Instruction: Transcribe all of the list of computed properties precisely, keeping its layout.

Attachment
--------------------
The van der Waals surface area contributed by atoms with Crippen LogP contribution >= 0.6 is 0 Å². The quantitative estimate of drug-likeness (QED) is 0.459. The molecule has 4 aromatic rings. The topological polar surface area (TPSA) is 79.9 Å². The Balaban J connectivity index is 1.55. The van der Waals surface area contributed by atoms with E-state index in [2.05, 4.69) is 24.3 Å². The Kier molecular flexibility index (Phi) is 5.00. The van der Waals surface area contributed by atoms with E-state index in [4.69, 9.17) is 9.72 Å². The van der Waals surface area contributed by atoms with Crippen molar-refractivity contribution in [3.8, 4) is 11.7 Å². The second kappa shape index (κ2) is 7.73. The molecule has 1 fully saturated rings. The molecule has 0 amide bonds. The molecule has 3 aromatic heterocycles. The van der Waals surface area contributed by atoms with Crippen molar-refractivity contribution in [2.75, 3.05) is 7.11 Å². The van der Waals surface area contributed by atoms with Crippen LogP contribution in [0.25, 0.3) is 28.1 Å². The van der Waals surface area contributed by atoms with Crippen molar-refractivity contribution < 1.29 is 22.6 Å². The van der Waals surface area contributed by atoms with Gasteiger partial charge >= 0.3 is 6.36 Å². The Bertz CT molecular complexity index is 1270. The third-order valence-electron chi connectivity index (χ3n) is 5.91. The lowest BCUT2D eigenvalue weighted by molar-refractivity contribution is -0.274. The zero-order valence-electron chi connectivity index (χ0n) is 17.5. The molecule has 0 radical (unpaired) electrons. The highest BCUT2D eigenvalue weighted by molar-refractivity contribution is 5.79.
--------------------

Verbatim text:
The van der Waals surface area contributed by atoms with Crippen LogP contribution >= 0.6 is 0 Å². The quantitative estimate of drug-likeness (QED) is 0.459. The molecule has 4 aromatic rings. The topological polar surface area (TPSA) is 79.9 Å². The Balaban J connectivity index is 1.55. The van der Waals surface area contributed by atoms with E-state index in [2.05, 4.69) is 24.3 Å². The Kier molecular flexibility index (Phi) is 5.00. The van der Waals surface area contributed by atoms with E-state index in [4.69, 9.17) is 9.72 Å². The van der Waals surface area contributed by atoms with Crippen molar-refractivity contribution in [3.8, 4) is 11.7 Å². The second kappa shape index (κ2) is 7.73. The molecule has 1 fully saturated rings. The molecule has 0 amide bonds. The molecule has 3 aromatic heterocycles. The van der Waals surface area contributed by atoms with Crippen molar-refractivity contribution in [2.75, 3.05) is 7.11 Å². The van der Waals surface area contributed by atoms with Crippen LogP contribution in [0.25, 0.3) is 28.1 Å². The van der Waals surface area contributed by atoms with Crippen molar-refractivity contribution < 1.29 is 22.6 Å². The van der Waals surface area contributed by atoms with Gasteiger partial charge >= 0.3 is 6.36 Å². The Bertz CT molecular complexity index is 1270. The third-order valence-electron chi connectivity index (χ3n) is 5.91. The lowest BCUT2D eigenvalue weighted by molar-refractivity contribution is -0.274. The zero-order valence-electron chi connectivity index (χ0n) is 17.5. The molecule has 0 radical (unpaired) electrons. The highest BCUT2D eigenvalue weighted by molar-refractivity contribution is 5.79.